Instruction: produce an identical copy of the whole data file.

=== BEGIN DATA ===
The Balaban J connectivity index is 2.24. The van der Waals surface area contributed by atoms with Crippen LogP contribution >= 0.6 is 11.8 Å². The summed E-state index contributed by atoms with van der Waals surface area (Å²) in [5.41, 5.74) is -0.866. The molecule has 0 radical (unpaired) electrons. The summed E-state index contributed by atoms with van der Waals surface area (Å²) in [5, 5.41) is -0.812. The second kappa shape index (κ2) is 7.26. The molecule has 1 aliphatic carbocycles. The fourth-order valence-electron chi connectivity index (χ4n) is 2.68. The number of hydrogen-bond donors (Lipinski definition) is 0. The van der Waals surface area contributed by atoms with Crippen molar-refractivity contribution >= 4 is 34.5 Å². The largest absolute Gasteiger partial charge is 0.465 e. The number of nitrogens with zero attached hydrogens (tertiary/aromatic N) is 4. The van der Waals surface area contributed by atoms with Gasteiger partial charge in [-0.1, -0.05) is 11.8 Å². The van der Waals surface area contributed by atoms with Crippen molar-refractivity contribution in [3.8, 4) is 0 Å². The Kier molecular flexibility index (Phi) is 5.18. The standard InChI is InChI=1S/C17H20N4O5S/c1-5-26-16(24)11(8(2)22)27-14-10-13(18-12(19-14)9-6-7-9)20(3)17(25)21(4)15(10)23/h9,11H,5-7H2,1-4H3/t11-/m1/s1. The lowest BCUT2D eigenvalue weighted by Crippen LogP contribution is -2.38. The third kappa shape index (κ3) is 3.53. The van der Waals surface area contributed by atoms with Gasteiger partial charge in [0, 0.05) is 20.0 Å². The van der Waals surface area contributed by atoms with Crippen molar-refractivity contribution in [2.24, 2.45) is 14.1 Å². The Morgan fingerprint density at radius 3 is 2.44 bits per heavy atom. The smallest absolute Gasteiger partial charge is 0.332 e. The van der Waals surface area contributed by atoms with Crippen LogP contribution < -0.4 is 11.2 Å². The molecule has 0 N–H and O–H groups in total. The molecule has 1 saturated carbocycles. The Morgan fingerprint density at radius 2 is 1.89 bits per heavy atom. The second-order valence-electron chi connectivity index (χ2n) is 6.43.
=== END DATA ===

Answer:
The Balaban J connectivity index is 2.24. The van der Waals surface area contributed by atoms with Crippen LogP contribution >= 0.6 is 11.8 Å². The summed E-state index contributed by atoms with van der Waals surface area (Å²) in [5.41, 5.74) is -0.866. The molecule has 0 radical (unpaired) electrons. The summed E-state index contributed by atoms with van der Waals surface area (Å²) in [5, 5.41) is -0.812. The second kappa shape index (κ2) is 7.26. The molecule has 1 aliphatic carbocycles. The fourth-order valence-electron chi connectivity index (χ4n) is 2.68. The number of hydrogen-bond donors (Lipinski definition) is 0. The van der Waals surface area contributed by atoms with Crippen molar-refractivity contribution >= 4 is 34.5 Å². The largest absolute Gasteiger partial charge is 0.465 e. The number of nitrogens with zero attached hydrogens (tertiary/aromatic N) is 4. The van der Waals surface area contributed by atoms with Gasteiger partial charge in [-0.1, -0.05) is 11.8 Å². The van der Waals surface area contributed by atoms with Crippen molar-refractivity contribution in [3.8, 4) is 0 Å². The Kier molecular flexibility index (Phi) is 5.18. The standard InChI is InChI=1S/C17H20N4O5S/c1-5-26-16(24)11(8(2)22)27-14-10-13(18-12(19-14)9-6-7-9)20(3)17(25)21(4)15(10)23/h9,11H,5-7H2,1-4H3/t11-/m1/s1. The lowest BCUT2D eigenvalue weighted by Crippen LogP contribution is -2.38. The third kappa shape index (κ3) is 3.53. The van der Waals surface area contributed by atoms with Gasteiger partial charge in [0, 0.05) is 20.0 Å². The van der Waals surface area contributed by atoms with Crippen molar-refractivity contribution in [2.24, 2.45) is 14.1 Å². The Morgan fingerprint density at radius 3 is 2.44 bits per heavy atom. The smallest absolute Gasteiger partial charge is 0.332 e. The van der Waals surface area contributed by atoms with Crippen LogP contribution < -0.4 is 11.2 Å². The molecule has 0 N–H and O–H groups in total. The molecule has 1 saturated carbocycles. The Morgan fingerprint density at radius 2 is 1.89 bits per heavy atom. The second-order valence-electron chi connectivity index (χ2n) is 6.43.